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A Good Boat, Up Close — The Nordic Folkboat LORRAINE

All Videos » On the Water » Good Boats, Up Close

October 11, 2012

This video about Carol Hasse and her nordic Folkboat Lorraine is what we are aiming for at OffCenterHarbor.com.  Combine an attainable and versatile boat, and a knowledgeable owner with plenty of specific techniques and understandings, and what you'll see is a perfect recipe for happiness afloat.

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LINKS:

Port Townsend Sails / Hasse & Co.


Also appears in: On the Water, Pacific Northwest, Women at the Helm

Comments, Thoughts or Suggestions?

You can leave a comment or question for OCH and members below. Here are the comments so far…

39 Responses So Far to “A Good Boat, Up Close — The Nordic Folkboat LORRAINE”:

  1. terry brower says:

    It was my privilege and pleasure to visit with Carol Hasse during the 2015 Wooden Boat Festival. I enjoyed the seminar on sail making at her sail loft in Port Townsend, Washington. The short 1 1/2 hour session barely scratched the surface of her obvious knowledge of sail making. I would be proud to have one of her sails on my boat.

  2. Paul Gill says:

    Wonderful video! It was inspiring to see an owner so in love with her boat, and a boat so worthy of that love!

  3. John Buchbinder says:

    I LOVED this video, the story, the boat and the woman…it actually brought tears to my eyes, experiencing the relationship between Carol and Lorraine through the medium of video. I felt privileged to have been taken into her world. Keep up the great work OCH!

  4. Christoph Harlan says:

    I have always loved this boat and NOW I am smitten – totally… with this boat and her insightful and delightful owner!

  5. michele del monaco says:

    This video is contagious: I’ve decided to sell my 1966 Illingworth sloop for a wooden Folkboat. Simply beautiful

  6. Vance Scott says:

    A lovely lady and a lovely lady.

  7. Charles Zimmermann says:

    This is a wonderful video because it really conveys the feeling of what it is like to own and maintain an older wooden boat that is well built, nice looking, small enough to be affordable, and yet large enough to do a lot of coastal sailing, in a variety of weather conditions. For more information on Folkboat associations see all of the External Links at en.wikipedia.org/wiki/Folkboat. Many thanks to Carol Hasse for a video that gives us so much to learn from.

  8. Charles Zimmermann says:

    There is a Facebook group “Friends of the Nordic Folkboat (Nordisk Folkbåt)” which I joined very recently. .I am a member of another Facebook group called “Kosterbåt: K6 , K20, K22, K25, K32 & K38.” Among owners of Koster boats, I must be the only one who is a U.S. citizen. Geir Stene (from Norway) posted a short history of Koster boats at http://syethena.wordpress.com/about-sy-ethena/ :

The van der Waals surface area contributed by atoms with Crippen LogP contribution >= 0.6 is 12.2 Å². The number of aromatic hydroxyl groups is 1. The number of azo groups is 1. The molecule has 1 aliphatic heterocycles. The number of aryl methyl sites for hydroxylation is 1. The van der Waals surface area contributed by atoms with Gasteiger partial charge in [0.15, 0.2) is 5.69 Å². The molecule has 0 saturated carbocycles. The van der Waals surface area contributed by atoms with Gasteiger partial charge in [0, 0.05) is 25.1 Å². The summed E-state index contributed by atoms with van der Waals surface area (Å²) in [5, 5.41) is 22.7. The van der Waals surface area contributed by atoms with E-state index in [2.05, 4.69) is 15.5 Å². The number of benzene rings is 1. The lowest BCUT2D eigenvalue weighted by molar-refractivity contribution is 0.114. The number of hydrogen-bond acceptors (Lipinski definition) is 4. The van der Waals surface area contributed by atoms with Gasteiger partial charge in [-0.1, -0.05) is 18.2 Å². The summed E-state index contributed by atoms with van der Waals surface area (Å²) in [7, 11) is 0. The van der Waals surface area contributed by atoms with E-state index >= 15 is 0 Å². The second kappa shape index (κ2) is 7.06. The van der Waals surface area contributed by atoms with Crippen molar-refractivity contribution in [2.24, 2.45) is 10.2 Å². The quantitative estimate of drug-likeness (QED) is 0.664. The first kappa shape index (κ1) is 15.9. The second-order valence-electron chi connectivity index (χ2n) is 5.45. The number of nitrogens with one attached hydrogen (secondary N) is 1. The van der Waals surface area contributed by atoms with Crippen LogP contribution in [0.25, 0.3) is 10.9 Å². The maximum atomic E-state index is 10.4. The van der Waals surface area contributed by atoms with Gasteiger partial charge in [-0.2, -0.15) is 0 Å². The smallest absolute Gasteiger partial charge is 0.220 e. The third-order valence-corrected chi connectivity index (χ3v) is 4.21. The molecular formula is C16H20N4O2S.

“There are some Koster sailing boats in Norway, but not that many. Mostly we have the knowledge of five or six. Our boat is a Koster K-25, the smaller K-6, K20 and the larger K-32 and K-38 are the most common. We would very much appreciate if you as a reader have further knowledge than we have gathered here. We will correct, update this article as we get better informed.
    In the west coast of Sweden this is a traditional boat, frequently seen. Not all that many Cravell build though. Our estimate so far, by what we have read , is that there must be about 60 taken care of and still sailing. From the 1860 ies and up til the 1970′ies these boats where built in pine, and later on some few in mahogany.
    The boat is said; to be Swedes on the west coast ( Koster Islands) that looked at the Norwegian type of boats, The “Risørskøyta” and local boat builders developed The Kosterboat, a smaller boat suited for the seas around Koster, windy, and no deep waters. They needed a smallish boat to travel in both harsh winds, and with little winds, as the weather changes rapidly. It’s also said that Collin Archer looked at (amongst others) the Koster boat when he developed his Collin Archer. One could claim it’s a true Pan Scandinavian boat!
    In the times where the boat was developed the connection between Norway and Sweden was very close, as they are now. At times the area ( North west Sweden) used to belong to Norway, so we all feel kind of related, even these days.
    The boat was originally used for merchandise and transport of goods, vegetables, fish and so forth. It was around 1900 – 1920 the working class in Sweden really looked at using sailing boats for leisure. The Koster boat is classified in 1897 as an own boat class and the sailing union SSFram is established 1896; http://www.ssfram.com They didn’t have the capital as the more wealthy people, so they joined into collectives, bought up these old fashioned boats ( that now had less value and interest for merchandise and transport, due to the engines becoming available for most people) They started modifying the boats, making an interior, fit for regatta, leisure and holiday usage. The amazing part is that this seems to have been the focus, during the over 100 hundred years of history of this boat, the pride of a great, and useful boat construction, with a long Scandinavian boat tradition, later on appreciated of some 60 peoples of enthusiasts in Scandinavian area.”

  9. Stephen Jackson says:

    Carol, thank you for your complete openness and sharing of your love of sailing and Lorraine.

    Steve, thank you for your wonderful videography.

    Eric, thank you most of all, for your incredible ability to connect with, and bring out the best of, those whom you interview–you are truly gifted here (few, if any, would have your wisdom or maturity to say so few words during this meeting).
    Steve

  10. Stuart Asbjornsen says:

    OK, this was the first video I watched after joining, It was wonderful.

  11. Carol Hasse says:

    Thank you again, OCH for your beautiful video work and for your kind words about Lorraine and our loft. And thank you to all who have posted their appreciation. I can answer a couple questions posted over the last few months. The bronze yuloh mount was made by Chuck Hancock at the Port Townsend Foundry. PT Foundry has a wealth of classic fittings for boats of every size. My half-size guitar was built by Steve Grimes–a friend and former Port Townsend resident who lives on Maui building guitars and recording and performing music. Cheers!